Skeptophilia (skep-to-fil-i-a) (n.) - the love of logical thought, skepticism, and thinking critically. Being an exploration of the applications of skeptical thinking to the world at large, with periodic excursions into linguistics, music, politics, cryptozoology, and why people keep seeing the face of Jesus on grilled cheese sandwiches.

Monday, January 22, 2018

Bigotry division

I find it infuriating the way certain phrases have become dog whistles for people who live for the opportunity to take rights away from others.

For example, "religious freedom."  Of course, that one was appropriated by the narrow-minded centuries ago, when the Puritans came to North America seeking "religious freedom" and proceeded to harass, jail, torture, and execute people who didn't follow their religion.

It'd be nice if we'd outgrown that sort of thing, but we haven't, as evidenced by the announcement last week that there was going to be a new division of the Office of Civil Rights, within Department of Health and Human Services:

The "Conscience and Religious Freedom Division."

Make no mistake about it; this is not about protecting anyone's right to attend the house of worship they choose (or none at all).  That right was never in jeopardy.  This is about protecting the rights of Christians to deny services to people they disapprove of, and call it "exercising religious freedom."  This is giving license to the bakers who refused to make a wedding cake for a gay marriage.  This is about the hospital that refused to perform a hysterectomy for a transgender man.  This is siding with the pharmacist who refused to fill a prescription for birth control.

What is most galling about this is that many of the people who are crowing with delight about this are the same ones who were howling that America was on the verge of enacting Sharia law when a Target store in Minneapolis/St. Paul decided to accommodate some Muslim cashiers who refused to ring up pork products.

Folks, it's the same thing.  Whatever "religious freedom" means, it is not "being forced to abide by the rules of Christianity whether you want to or not."

And these people don't seem to realize how quickly this could be turned on its head.  What happens when a gay doctor refuses to provide service to a Christian patient?  Or atheist cashiers refuse to ring up a purchase of Christmas cards?  Or, for that matter, Muslim cashiers state that they won't handle bacon?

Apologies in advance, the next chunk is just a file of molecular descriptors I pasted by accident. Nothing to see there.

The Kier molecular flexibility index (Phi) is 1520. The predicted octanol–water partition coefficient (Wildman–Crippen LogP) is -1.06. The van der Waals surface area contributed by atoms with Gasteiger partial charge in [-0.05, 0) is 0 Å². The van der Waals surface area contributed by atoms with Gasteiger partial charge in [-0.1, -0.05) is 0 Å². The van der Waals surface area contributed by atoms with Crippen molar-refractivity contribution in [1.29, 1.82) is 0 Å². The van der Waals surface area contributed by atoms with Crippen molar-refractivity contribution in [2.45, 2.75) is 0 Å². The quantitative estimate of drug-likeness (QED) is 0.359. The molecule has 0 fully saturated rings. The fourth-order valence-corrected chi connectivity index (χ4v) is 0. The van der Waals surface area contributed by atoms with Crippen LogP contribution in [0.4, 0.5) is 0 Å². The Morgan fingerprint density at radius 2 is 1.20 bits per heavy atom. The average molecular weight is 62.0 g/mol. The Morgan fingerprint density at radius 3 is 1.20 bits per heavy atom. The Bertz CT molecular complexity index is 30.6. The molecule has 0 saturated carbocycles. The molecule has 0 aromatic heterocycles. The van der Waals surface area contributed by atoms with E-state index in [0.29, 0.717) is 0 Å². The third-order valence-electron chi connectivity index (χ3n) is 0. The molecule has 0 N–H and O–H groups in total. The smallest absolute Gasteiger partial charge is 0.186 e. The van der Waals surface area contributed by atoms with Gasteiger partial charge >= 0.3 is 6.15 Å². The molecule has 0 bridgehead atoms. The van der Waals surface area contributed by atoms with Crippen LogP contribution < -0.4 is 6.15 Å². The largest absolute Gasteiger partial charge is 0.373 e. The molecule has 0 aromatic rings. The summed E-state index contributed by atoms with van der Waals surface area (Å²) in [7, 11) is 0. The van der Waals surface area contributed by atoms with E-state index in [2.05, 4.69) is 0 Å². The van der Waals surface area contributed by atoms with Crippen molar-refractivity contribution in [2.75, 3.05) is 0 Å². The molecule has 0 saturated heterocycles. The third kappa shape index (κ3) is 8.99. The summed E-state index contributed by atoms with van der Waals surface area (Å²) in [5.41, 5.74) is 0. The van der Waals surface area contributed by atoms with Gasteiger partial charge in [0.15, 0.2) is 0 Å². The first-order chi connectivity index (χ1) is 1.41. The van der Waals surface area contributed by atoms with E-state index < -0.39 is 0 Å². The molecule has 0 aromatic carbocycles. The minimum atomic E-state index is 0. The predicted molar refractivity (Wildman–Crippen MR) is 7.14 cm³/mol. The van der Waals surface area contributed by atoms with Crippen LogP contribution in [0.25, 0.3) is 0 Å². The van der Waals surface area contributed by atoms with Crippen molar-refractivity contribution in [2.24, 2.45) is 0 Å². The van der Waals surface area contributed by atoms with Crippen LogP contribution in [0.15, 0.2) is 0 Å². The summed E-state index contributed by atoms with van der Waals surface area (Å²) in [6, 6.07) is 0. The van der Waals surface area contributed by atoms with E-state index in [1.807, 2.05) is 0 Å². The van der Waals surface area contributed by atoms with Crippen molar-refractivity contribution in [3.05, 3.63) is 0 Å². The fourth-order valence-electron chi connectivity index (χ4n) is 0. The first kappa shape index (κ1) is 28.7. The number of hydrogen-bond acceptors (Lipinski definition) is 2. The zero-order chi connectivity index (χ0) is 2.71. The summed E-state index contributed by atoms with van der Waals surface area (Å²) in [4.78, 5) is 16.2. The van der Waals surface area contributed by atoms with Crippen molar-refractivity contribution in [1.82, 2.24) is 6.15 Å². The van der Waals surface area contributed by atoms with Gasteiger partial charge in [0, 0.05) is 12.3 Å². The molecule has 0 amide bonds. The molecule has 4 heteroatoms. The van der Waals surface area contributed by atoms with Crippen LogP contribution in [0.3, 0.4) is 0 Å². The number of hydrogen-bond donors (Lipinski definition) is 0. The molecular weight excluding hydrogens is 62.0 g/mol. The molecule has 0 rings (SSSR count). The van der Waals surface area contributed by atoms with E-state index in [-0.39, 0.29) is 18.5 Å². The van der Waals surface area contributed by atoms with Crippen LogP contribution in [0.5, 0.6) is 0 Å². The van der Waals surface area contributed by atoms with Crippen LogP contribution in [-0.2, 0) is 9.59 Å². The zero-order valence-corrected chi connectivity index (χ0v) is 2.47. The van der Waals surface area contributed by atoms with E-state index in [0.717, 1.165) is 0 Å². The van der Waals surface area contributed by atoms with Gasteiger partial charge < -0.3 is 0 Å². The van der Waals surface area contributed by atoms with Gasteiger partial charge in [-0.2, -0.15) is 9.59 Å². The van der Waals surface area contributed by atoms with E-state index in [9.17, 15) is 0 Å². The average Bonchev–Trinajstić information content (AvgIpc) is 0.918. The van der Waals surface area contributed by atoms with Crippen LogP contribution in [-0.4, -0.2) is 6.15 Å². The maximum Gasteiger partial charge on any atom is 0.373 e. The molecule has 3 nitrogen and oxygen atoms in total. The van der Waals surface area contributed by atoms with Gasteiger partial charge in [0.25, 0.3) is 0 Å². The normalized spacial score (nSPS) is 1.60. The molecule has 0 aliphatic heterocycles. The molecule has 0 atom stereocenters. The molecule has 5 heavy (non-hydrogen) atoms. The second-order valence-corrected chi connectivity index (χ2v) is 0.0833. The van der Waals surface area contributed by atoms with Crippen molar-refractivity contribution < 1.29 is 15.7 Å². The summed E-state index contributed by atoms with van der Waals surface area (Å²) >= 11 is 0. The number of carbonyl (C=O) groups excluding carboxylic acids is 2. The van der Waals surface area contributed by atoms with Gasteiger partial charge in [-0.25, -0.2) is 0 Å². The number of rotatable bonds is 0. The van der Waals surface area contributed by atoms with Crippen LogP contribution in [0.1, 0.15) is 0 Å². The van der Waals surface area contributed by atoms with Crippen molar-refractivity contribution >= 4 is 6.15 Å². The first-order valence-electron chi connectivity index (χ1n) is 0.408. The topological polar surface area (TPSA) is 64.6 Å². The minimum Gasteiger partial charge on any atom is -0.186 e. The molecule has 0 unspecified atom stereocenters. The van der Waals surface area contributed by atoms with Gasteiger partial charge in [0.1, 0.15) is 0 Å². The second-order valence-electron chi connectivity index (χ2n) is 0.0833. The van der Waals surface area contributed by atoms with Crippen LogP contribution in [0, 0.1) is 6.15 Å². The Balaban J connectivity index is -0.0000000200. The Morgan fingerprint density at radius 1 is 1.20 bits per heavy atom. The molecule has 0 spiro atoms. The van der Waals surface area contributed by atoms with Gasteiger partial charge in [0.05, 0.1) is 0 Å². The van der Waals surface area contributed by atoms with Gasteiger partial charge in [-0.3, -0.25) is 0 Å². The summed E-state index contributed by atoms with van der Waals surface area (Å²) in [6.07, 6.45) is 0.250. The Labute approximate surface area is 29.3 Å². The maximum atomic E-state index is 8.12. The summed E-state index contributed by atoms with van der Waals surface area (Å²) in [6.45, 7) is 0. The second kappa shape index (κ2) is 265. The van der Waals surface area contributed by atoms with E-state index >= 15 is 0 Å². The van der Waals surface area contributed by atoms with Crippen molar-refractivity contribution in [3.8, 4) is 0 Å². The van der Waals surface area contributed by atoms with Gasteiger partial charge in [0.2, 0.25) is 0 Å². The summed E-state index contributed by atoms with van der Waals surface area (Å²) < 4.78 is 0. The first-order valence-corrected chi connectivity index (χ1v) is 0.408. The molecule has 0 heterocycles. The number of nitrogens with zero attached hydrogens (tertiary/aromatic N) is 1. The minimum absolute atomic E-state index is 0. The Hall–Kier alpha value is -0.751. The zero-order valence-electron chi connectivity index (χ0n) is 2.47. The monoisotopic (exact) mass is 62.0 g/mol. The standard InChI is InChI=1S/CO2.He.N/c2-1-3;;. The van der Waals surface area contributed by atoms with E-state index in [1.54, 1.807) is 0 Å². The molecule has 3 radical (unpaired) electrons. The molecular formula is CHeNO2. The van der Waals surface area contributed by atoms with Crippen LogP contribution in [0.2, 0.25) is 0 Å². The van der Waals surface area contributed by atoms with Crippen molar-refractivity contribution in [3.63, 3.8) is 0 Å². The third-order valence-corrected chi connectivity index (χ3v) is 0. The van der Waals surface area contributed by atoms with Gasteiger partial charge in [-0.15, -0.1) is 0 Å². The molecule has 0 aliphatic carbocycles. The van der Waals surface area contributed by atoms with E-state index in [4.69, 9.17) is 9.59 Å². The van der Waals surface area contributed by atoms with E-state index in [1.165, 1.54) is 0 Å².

You'll have these same folks screaming bloody murder.

Look, it's simple.  If you went into the pharmacy business and didn't know you were going to be expected to sell birth control, you're an idiot.  Besides, the rules of your church don't say your job is to prevent others from using birth control; they just say you're not supposed to use it yourself.

Same for the bakers.  What, you didn't know there were gay weddings?  And hospital directors didn't know they were going to be expected to perform vasectomies, tubal ligations, and gender reassignment surgery?

If any of that is true, then you're more in need of a "Moron Protection Division" than you are a "Religious Freedom Division."

So it's not about freedom.  It never has been.  It's about maintaining the hegemony of the in-power majority (and yes, Christians, you're still in the majority, whatever Fox News's hysterical diatribes about how imperiled Christianity is in the United States have to say about it).  It's about maintaining the right of one group to refuse service to another group based upon simple bigotry.

But right now, the current administration is pushing this agenda full-throttle.  How much of it is deeply-held belief and how much cynical, calculated appeasement of the party base, I have no idea.  What I do know, however, is that this is a profoundly immoral stance.  It is no more moral than the "Whites Only" signs of the Civil Rights Era.

[image courtesy of the Wikimedia Commons]

Sad that we have to fight these same battles again, isn't it?

I live in hope that wiser (and more just) heads will prevail here, but at the moment, the bigots are still in the ascendancy.  It's a scary time, and not just for this reason, but I believe that right will prevail.  As Stephen King put it, in his novel The Stand, "The effective half-life of evil is always relatively short."

May we see it end soon.

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